The selected works emphasize the experimental quality of Höller’s work and reveal the complex universe of one of the most significant European artists to emerge in the past 20 years. Höller came to prominence alongside a group of artists in the 1990s including Maurizio Cattelan, Dominique Gonzalez-Foerster, Pierre Huyghe, Philippe Parreno, and Rirkrit Tiravanija who worked across disciplines to re-imagine the experience and the space of art. Höller stands out among this group for the manner in which his installations drew on the history and method of scientific experimentation to destabilize the viewer’s perception of space, time, and the concept of self. In providing this first opportunity for the public here to examine the full scope of Höller’s artistic experiments, the exhibition follows in the New Museum’s long tradition of introducing the most adventurous international artists to an American audience.

Carsten Höller: Experience is curated by Massimiliano Gioni, Associate Director and Director of Exhibitions, with Gary Carrion-Murayari, Associate Curator, and Jenny Moore, Assistant Curator.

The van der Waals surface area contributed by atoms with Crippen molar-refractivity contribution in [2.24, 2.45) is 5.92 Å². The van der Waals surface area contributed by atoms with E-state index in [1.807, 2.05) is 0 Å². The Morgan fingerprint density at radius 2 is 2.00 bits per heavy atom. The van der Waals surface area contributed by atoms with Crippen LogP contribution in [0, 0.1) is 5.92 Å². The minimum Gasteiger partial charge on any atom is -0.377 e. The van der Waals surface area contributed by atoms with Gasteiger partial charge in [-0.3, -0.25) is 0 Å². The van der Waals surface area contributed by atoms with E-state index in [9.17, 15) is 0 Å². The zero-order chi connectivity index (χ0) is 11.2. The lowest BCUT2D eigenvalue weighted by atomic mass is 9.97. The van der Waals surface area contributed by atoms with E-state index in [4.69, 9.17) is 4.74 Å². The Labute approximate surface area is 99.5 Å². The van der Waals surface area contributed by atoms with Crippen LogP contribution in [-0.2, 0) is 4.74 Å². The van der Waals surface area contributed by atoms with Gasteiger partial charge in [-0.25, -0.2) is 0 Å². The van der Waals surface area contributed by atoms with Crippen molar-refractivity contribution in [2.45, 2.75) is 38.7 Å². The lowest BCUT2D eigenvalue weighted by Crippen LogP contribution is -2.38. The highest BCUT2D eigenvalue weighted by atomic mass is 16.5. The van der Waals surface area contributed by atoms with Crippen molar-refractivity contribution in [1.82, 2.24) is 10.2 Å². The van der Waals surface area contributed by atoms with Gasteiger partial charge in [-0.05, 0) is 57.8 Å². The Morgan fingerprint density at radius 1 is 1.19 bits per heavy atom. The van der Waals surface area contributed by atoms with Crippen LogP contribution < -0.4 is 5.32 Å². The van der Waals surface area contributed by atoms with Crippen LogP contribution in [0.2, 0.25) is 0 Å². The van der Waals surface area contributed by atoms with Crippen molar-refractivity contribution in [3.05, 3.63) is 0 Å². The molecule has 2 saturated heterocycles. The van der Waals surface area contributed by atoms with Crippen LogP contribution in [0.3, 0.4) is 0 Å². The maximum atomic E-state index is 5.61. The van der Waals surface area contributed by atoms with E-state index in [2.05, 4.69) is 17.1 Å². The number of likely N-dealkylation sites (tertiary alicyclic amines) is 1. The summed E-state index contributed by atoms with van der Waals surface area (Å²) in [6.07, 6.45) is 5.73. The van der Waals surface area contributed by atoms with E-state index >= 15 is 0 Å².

Carsten Höller’s work is first and foremost concerned with altering our basic assumptions about what we see, feel, and understand about ourselves. Over the years, the artist has employed psychotropic drugs, flashing lights, and architectural alterations to overwhelm viewers with visual stimuli and challenge accepted self-perceptions. For example, the new installation Double Light Corner (2011) uses a sequence of flashing lights to give the viewer the sensation that the space around them is flipping back and forth. Höller also has exhibited a variety of adapted amusement park rides, their speeds slowed until they move almost imperceptibly. His Mirror Carousel (2005) provides riders with a radically different physical experience than the traditional fairground merry-go-round, while at the same time reflecting and illuminating the space surrounding it. In such works, Höller invites us to reconsider the meanings of play and participation. In concert with his giant mushroom sculptures and hyperrealistic sculptures of animals, the artist creates a visionary world that hovers below the surface of what we experience every day.